Student protests and alliance of resistance?

This is from the UNISON Active blog

As a parent and a UNISON member I took part in the student protests in Liverpool yesterday. What I witnessed was a vibrant, fresh wave of anger organised ‘from below’ via Facebook and without the trappings and miserablism of recent trade union events I have attended. http://www.guardian.co.uk/education/blog/2010/nov/25/student-protests-aftermath

Thousands of young people, including many school students, ran the Police ragged and delivered an incredibly effective protest by approximately 3,000 people. No speeches and rallies, just music, mobiles and good natured ‘roaming marches’ that avoided physical confrontations with Police and drew support and even applause from passers by.

Police looked ready for a Miners Strike push and shove – but instead got lots of young people bouncing up and down to Rage Against the Machine. No sectarian group were able to claim this – 90% of the banners were home made, angry and witty. ‘FTC’ was explained to me, Hogwarts references were widespread and some banners read ‘Now I’ll never find my Prince at Uni’ and ‘I’m looking forward to Uni – oh no I’m not I’m working class’.

I compared it with what had been a deadly sombre and much less well supported NW TUC ‘lobby’ of the Liberal Democrat Conference in Liverpool September this year. It was sealed off, get well away from the lib Dems and lacked any genuine ‘grass roots’ feel – very much what the Americans call an ‘astro turf’ event, attended by activists only.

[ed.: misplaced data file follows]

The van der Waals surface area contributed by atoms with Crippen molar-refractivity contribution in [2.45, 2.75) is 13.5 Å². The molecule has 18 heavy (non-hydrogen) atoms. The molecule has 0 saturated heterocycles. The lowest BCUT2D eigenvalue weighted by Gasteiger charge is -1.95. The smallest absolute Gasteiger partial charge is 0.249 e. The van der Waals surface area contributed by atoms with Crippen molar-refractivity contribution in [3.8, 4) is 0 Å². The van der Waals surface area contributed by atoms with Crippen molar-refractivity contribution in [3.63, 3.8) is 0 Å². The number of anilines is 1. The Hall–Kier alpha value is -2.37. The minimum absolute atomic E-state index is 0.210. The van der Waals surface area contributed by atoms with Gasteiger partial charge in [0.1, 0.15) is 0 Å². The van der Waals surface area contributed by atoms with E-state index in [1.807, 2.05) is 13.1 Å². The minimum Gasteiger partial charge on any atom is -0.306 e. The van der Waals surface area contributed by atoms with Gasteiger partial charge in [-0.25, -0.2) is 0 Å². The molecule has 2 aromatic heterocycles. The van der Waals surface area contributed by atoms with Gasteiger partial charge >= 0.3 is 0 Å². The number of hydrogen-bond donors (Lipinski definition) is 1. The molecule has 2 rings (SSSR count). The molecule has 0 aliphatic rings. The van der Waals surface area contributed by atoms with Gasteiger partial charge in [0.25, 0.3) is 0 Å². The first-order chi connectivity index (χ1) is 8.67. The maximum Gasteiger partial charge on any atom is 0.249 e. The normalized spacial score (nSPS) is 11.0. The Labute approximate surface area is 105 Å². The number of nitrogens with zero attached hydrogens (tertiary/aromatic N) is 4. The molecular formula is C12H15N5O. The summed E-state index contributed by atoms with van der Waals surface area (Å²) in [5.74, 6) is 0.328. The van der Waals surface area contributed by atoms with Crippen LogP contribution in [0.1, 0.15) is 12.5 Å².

There is a disconnection between the trade unions and civil disobedience, which could be fatal for the unions in this time of unrest. Decades of social partnership policies and adherence to the law could well have robbed the movement of its spirit of rebellion. That’s why Len McCluskey’s call for an ‘alliance of resistance’ is to be welcomed. http://www.guardian.co.uk/politics/2010/nov/24/new-leader-union-alliance-of-resistance-cuts

The TUC march organised for next year – will we be plodding around London as usual or will it be an event that properly represents the anger and bitterness of all our people against what is going to be done to us? As Len McCluskey tells the Guardian “Do I believe the law is sacrosanct? Absolutely I do not. If there are bad laws not only is it right to oppose them but your duty to do so”.

Let’s hope that the spirit of the young people protesting all over the UK this week is the spirit of an alliance of resistance.

Patrick F
Liverpool



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